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[570] days, and be mustered in and credited to the quota of the town. They were also authorized to borrow not exceeding six thousand dollars to pay the same. Voted, that the property of soldiers shall not be taxed to pay any portion of the money raised for this purpose. The representatives of Plymouth in the Legislature were instructed ‘to procure, if possible, the passage of a law reimbursing the town for the expenditure of money in the payment of bounties to volunteers.’ On motion of Charles G. Davis, Esq., it was—
Voted, That the citizens of Plymouth, in town-meeting assembled, hereby pledge themselves to purchase and encourage, so far as possible, the products of American industry, and earnestly recommend to their fellow-citizens and the women of New England,—ever zealous in every patriotic mode of sustaining the cause of their country,—the expediency and the duty of breaking the bonds of habit and fashion, and of wearing and consuming the products of American labor; that this recommendation is made in no narrow spirit of retaliation, but because the public debt, the condition of the currency, the scarcity of change, the stagnation of business, and the cause of our country demand that every encouragement shall be given to home labor and industry, and that Americans shall teach and learn in every way the great lesson of self-reliance.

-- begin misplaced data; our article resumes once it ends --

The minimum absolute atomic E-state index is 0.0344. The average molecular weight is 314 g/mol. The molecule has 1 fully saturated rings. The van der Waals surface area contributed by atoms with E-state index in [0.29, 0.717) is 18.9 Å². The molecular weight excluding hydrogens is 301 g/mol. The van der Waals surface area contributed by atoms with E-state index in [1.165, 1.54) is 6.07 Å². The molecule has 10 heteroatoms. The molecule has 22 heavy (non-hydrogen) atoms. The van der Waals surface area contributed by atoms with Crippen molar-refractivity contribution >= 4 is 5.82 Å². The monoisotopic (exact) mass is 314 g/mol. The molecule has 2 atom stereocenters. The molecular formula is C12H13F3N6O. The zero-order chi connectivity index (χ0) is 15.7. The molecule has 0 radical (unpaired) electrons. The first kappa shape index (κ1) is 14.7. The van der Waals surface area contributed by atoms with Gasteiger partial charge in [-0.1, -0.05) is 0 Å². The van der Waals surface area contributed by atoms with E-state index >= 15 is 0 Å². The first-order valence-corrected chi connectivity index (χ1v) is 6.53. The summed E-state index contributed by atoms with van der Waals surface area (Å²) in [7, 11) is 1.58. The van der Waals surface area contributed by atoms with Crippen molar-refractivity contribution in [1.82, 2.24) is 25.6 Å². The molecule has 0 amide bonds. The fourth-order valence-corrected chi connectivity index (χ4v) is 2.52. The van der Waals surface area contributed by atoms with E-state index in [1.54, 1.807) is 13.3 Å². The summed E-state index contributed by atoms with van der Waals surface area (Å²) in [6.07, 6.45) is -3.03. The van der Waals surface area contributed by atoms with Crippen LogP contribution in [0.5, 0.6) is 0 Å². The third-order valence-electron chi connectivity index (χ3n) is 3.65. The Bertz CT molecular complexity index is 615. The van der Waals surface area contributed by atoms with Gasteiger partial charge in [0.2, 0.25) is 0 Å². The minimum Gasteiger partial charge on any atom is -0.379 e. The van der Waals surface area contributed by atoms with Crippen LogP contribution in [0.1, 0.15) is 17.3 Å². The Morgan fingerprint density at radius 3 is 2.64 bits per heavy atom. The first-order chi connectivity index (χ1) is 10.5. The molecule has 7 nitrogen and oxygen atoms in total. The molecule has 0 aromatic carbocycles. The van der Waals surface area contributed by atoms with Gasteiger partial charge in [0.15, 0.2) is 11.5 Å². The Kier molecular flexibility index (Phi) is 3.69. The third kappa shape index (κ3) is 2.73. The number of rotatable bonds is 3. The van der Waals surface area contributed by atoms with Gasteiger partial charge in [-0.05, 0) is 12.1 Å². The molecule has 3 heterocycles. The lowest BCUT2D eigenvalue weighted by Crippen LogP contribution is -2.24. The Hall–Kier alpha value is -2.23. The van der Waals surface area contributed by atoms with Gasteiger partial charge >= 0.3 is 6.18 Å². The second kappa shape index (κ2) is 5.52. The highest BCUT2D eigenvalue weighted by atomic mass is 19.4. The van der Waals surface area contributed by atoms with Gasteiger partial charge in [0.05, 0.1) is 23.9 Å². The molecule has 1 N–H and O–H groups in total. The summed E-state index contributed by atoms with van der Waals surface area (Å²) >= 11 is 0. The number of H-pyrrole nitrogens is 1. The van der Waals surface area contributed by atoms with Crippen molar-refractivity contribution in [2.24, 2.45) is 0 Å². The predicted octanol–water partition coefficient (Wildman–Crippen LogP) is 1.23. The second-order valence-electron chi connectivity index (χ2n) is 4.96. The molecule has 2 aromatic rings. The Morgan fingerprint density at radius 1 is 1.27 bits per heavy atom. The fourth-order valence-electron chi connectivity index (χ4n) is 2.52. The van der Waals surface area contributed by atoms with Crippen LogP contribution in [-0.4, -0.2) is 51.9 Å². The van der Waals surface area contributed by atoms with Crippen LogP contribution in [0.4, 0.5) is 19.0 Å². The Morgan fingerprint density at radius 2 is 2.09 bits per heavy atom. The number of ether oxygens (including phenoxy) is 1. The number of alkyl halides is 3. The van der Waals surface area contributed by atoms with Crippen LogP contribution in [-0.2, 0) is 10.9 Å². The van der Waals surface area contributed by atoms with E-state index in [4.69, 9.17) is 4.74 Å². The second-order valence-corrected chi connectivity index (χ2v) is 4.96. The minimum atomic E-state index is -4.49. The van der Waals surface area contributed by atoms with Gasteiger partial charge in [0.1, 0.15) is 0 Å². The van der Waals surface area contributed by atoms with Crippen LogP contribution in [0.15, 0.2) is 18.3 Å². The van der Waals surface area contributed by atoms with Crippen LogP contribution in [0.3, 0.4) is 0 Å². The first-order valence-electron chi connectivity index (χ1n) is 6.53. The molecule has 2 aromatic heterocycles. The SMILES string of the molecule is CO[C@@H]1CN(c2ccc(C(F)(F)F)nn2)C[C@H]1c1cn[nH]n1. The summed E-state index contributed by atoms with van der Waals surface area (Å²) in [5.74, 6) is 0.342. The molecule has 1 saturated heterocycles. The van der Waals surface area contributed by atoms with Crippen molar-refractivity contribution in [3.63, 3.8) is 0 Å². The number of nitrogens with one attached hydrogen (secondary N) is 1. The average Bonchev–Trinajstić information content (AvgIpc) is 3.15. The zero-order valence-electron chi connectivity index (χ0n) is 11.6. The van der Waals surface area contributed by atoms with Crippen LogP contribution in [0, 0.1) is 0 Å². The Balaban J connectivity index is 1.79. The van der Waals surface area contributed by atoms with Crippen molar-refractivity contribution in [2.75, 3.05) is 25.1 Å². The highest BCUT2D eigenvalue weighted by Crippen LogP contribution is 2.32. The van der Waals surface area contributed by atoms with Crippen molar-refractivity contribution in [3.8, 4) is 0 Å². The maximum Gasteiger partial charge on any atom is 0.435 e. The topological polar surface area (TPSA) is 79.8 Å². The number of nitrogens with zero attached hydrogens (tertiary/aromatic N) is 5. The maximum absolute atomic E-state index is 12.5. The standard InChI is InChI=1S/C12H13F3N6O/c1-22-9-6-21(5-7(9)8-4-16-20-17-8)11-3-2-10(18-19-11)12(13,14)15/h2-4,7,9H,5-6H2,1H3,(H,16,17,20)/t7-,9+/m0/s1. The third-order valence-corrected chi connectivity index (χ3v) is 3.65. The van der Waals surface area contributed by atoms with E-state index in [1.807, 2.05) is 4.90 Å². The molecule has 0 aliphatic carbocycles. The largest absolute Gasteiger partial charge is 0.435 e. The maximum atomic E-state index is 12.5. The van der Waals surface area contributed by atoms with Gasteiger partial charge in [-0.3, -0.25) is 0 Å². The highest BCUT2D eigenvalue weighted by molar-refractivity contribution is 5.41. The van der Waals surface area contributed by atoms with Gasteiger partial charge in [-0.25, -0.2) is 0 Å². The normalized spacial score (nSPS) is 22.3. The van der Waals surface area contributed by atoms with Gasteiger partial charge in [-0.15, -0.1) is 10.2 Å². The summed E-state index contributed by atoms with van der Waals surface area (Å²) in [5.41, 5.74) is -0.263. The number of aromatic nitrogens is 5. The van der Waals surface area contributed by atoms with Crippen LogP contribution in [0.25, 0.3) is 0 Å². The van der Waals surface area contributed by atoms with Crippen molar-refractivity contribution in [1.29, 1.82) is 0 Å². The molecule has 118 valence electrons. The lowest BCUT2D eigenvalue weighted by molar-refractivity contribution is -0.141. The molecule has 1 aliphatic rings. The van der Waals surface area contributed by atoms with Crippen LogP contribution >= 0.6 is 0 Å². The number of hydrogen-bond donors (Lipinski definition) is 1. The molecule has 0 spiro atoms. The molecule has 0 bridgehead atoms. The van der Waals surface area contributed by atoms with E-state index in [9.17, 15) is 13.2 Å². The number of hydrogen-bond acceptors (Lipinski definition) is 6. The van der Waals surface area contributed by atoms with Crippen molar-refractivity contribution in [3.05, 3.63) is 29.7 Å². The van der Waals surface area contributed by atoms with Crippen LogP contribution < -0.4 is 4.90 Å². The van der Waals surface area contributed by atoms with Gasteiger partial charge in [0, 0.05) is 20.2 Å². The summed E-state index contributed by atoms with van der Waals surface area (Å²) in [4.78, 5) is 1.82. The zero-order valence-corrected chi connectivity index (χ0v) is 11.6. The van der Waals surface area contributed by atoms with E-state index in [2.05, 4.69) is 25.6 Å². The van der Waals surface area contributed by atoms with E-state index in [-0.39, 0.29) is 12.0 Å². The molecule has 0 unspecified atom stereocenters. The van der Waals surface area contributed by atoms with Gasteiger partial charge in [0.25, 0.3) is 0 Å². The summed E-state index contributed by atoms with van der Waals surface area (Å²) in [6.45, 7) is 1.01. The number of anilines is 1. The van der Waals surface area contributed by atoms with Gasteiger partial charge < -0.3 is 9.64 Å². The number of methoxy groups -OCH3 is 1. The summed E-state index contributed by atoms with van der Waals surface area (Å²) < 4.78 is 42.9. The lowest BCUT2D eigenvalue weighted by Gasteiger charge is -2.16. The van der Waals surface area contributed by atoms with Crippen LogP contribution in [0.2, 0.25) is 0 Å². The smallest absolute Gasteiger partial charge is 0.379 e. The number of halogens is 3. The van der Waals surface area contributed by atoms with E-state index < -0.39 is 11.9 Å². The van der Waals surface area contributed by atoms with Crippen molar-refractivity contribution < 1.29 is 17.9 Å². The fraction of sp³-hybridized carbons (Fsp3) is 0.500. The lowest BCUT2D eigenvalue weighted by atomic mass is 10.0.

August 23d, The selectmen were authorized to pay a bounty of seventy-five dollars to each volunteer for nine months service to fill the quota of the town; and if more men enlist than the quota requires, preference be given to those who enlisted first. They were also requested to confer with the selectmen of neighboring towns in regard to forming a new company for nine months service. The treasurer was authorized to borrow money to pay said bounties.

It would appear that from this time until the close of the war, complete authority was given the selectmen and treasurer to recruit men and raise money, to keep the contingent of Plymouth always filled, and also to provide for the comfortable maintenance of the soldiers' families; as no other votes relating to these subjects appear recorded upon the records of the town.

Plymouth furnished seven hundred and sixty-four men for the war, which was a surplus of thirty-six over and above all demands.

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